October marks another Community Inclusion Month, a time to celebrate inclusion, diversity, and the rights and contributions of people with developmental disabilities.
This year, Community Ventures Society, a non-profit that serves the Tri-Cities and beyond to support people with developmental disabilities and their families, urges its community to be open to the potential of all people.
“Our aim is to be leaders in promoting inclusion,” says Miriam Hoolahan, director of communications for Community Ventures Society.
“Inclusion is where everyone is open to others’ potential. We all have potential in us and can contribute in different ways. And ultimately when we embrace our different abilities, that strengthens society.”
For over 40 years, the staff and caregivers of Community Ventures Society have supported families and individuals with developmental disabilities to help them live their best lives through a variety of programs including offering adult day programs that help individuals build life and employment skills, children’s respite, foster families, summer camps, and specialized residential, outreach, and shared living services.
The not-for-profit organization started off with small beginnings but has grown, especially over the past decade.
“Most of our programs are tailored towards adults. A lot of children who have developmental disabilities go through the school system and are supported through the education system in schools and through their families,” Hoolahan says.
“But when they age out of the system and get into adulthood, many are looking for their next step—whether that’s a day program or they want help for entering the workforce.”
Community Ventures Society helps adults with intellectual disabilities build on their life skills, including helping them to find jobs by building on their resumes. They also coach their clients through job interviews and help them with the transition to the workforce.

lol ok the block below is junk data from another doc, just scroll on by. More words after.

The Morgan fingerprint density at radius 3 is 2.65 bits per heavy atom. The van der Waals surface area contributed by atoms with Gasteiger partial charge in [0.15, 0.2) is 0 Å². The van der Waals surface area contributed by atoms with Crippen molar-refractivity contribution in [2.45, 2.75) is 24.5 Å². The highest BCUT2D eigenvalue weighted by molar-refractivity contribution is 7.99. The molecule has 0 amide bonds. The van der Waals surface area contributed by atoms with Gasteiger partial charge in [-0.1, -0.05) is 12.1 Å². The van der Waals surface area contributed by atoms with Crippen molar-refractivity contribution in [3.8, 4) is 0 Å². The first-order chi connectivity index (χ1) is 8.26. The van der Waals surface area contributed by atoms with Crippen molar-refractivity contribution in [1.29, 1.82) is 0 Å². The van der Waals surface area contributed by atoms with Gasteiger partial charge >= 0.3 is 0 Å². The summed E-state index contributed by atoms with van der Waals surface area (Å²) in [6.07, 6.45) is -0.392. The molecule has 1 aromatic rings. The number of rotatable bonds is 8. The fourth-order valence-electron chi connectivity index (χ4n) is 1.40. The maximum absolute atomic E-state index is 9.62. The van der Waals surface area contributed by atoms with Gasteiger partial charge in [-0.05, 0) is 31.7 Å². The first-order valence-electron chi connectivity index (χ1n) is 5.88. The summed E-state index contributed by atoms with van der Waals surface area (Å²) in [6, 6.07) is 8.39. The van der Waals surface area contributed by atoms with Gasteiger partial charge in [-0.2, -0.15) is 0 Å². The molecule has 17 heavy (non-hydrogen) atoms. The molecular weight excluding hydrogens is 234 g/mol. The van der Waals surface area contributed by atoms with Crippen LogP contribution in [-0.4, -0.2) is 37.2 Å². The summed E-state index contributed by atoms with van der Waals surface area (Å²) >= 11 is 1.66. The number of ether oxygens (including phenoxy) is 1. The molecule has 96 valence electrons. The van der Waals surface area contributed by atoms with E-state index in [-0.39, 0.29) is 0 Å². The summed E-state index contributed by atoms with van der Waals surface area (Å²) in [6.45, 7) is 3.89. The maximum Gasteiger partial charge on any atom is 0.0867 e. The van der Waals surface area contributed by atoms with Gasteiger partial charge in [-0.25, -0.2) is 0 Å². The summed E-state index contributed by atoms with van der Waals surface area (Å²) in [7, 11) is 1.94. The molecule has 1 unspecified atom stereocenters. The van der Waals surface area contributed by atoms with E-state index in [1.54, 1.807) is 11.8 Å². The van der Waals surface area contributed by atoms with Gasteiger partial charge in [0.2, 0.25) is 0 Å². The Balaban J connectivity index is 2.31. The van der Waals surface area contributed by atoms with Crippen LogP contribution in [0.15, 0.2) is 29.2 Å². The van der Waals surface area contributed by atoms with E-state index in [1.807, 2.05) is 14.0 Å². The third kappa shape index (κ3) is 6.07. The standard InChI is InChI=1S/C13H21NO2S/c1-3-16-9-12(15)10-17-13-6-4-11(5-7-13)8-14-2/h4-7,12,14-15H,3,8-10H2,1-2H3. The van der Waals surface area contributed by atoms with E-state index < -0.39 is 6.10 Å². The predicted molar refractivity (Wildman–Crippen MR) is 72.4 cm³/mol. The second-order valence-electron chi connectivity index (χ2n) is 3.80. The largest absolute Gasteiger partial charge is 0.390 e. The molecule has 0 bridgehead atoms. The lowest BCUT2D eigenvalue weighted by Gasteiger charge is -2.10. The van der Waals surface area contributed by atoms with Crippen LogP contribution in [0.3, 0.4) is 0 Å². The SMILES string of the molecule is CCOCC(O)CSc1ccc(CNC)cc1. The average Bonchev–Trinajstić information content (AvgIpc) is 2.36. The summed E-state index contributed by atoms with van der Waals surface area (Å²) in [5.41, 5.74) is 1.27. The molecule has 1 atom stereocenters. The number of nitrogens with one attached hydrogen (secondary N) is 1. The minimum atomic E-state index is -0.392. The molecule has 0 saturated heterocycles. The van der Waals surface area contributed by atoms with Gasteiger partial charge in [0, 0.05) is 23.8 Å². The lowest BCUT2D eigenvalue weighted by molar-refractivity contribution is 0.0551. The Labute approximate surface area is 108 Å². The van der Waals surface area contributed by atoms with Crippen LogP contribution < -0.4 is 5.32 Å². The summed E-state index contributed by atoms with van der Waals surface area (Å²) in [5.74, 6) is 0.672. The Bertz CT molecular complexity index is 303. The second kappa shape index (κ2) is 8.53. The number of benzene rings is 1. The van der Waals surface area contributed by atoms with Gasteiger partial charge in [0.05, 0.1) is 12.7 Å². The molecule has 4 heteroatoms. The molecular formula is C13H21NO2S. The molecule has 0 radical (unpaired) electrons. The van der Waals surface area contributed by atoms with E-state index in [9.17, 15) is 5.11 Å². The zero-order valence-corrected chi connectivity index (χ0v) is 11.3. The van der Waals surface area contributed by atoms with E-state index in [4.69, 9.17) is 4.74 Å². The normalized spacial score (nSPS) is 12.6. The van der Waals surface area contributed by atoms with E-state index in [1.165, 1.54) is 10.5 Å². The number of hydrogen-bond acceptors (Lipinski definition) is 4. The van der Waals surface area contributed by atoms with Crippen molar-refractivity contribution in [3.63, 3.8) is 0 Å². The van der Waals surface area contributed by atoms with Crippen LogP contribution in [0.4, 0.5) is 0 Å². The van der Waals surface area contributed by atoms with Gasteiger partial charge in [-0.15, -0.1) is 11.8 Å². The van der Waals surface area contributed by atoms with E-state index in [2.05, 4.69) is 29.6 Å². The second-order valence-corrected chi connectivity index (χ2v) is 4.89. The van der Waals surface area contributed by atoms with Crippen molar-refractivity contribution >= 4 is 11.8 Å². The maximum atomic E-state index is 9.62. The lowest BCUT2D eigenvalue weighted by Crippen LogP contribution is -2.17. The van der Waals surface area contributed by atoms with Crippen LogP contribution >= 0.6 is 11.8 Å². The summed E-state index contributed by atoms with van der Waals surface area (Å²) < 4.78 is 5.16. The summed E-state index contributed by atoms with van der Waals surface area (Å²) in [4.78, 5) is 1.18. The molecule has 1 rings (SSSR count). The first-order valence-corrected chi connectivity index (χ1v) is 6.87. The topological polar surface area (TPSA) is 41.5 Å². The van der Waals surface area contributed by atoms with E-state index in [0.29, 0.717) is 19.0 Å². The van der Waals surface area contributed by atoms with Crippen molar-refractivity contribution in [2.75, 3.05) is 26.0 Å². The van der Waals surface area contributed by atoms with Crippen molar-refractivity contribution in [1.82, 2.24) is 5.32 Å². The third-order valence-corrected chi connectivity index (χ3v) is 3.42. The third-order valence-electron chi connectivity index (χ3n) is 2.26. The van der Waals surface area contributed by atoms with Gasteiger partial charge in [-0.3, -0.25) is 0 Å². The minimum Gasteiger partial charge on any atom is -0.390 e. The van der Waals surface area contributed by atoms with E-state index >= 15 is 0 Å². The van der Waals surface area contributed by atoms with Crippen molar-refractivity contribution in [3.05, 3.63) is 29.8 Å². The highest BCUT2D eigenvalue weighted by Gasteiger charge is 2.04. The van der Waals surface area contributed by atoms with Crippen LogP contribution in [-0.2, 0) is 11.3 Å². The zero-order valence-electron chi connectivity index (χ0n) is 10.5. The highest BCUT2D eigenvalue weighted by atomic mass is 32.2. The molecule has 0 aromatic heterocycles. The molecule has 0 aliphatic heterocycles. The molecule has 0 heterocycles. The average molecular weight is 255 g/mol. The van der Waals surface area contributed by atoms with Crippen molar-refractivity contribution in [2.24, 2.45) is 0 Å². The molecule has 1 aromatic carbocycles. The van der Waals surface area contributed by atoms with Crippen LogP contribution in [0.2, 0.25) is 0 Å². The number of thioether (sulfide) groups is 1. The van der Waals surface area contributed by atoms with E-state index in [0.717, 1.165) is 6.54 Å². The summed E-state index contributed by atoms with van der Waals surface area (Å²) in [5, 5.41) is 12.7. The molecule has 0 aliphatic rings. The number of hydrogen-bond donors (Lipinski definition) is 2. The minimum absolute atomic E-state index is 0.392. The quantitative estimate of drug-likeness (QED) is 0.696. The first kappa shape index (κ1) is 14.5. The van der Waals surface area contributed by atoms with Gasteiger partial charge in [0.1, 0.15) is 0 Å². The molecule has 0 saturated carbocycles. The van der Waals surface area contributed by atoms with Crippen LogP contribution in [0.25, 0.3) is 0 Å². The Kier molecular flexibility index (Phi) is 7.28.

“We work with a lot of employers in the local community to educate them about the advantages of hiring individuals with developmental disabilities,” Hoolahan says.
“It is really a win-win for both the individuals we serve and the employer. For one, it’s so important for people with developmental disabilities to work. If they’re able to work in the community, it gives them more confidence, they contribute to the economy, and they’re able to earn their own money and feel value. For the employer, it helps them to build a more diverse workplace and opens their hearts and minds to a new experience.”
The society also focuses on social enterprises to support individuals to become entrepreneurs. They currently run two enterprises, DisDaBomb, a bath bomb enterprise, and adVentures Dog Walking.
During the month of October, with the spotlight on inclusion, Hoolahan encourages individuals to change their perspective on people with different abilities.
“It’s incredible how we can all do amazing things. This month and always, be open to everyone’s potential,” she says.
For more information and to support Community Ventures Society, visit www.communityventures.ca.